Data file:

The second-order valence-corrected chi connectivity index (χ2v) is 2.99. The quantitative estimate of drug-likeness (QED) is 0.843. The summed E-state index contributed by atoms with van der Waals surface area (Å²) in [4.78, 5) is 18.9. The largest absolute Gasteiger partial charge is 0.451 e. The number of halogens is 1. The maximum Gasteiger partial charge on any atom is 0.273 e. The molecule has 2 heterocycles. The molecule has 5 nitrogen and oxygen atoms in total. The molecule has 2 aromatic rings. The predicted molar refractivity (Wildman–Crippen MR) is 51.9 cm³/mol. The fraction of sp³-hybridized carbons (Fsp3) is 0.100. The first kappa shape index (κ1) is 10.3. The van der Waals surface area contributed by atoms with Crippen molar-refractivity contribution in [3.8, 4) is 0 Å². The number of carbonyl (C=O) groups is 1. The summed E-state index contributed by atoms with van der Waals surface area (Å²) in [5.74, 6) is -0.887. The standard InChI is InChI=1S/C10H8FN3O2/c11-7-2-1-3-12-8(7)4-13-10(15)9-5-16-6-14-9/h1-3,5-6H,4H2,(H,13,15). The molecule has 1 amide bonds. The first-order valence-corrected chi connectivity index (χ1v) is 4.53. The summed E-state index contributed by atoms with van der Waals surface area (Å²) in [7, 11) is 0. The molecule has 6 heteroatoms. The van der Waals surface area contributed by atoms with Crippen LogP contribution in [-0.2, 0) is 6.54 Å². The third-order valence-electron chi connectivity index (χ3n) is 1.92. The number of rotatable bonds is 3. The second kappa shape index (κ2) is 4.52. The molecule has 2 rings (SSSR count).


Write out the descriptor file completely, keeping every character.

The second-order valence-corrected chi connectivity index (χ2v) is 2.99. The quantitative estimate of drug-likeness (QED) is 0.843. The summed E-state index contributed by atoms with van der Waals surface area (Å²) in [4.78, 5) is 18.9. The largest absolute Gasteiger partial charge is 0.451 e. The number of halogens is 1. The maximum Gasteiger partial charge on any atom is 0.273 e. The molecule has 2 heterocycles. The molecule has 5 nitrogen and oxygen atoms in total. The molecule has 2 aromatic rings. The predicted molar refractivity (Wildman–Crippen MR) is 51.9 cm³/mol. The fraction of sp³-hybridized carbons (Fsp3) is 0.100. The first kappa shape index (κ1) is 10.3. The van der Waals surface area contributed by atoms with Crippen molar-refractivity contribution in [3.8, 4) is 0 Å². The number of carbonyl (C=O) groups is 1. The summed E-state index contributed by atoms with van der Waals surface area (Å²) in [5.74, 6) is -0.887. The standard InChI is InChI=1S/C10H8FN3O2/c11-7-2-1-3-12-8(7)4-13-10(15)9-5-16-6-14-9/h1-3,5-6H,4H2,(H,13,15). The molecule has 1 amide bonds. The first-order valence-corrected chi connectivity index (χ1v) is 4.53. The summed E-state index contributed by atoms with van der Waals surface area (Å²) in [7, 11) is 0. The molecule has 6 heteroatoms. The van der Waals surface area contributed by atoms with Crippen LogP contribution in [-0.2, 0) is 6.54 Å². The third-order valence-electron chi connectivity index (χ3n) is 1.92. The number of rotatable bonds is 3. The second kappa shape index (κ2) is 4.52. The molecule has 2 rings (SSSR count).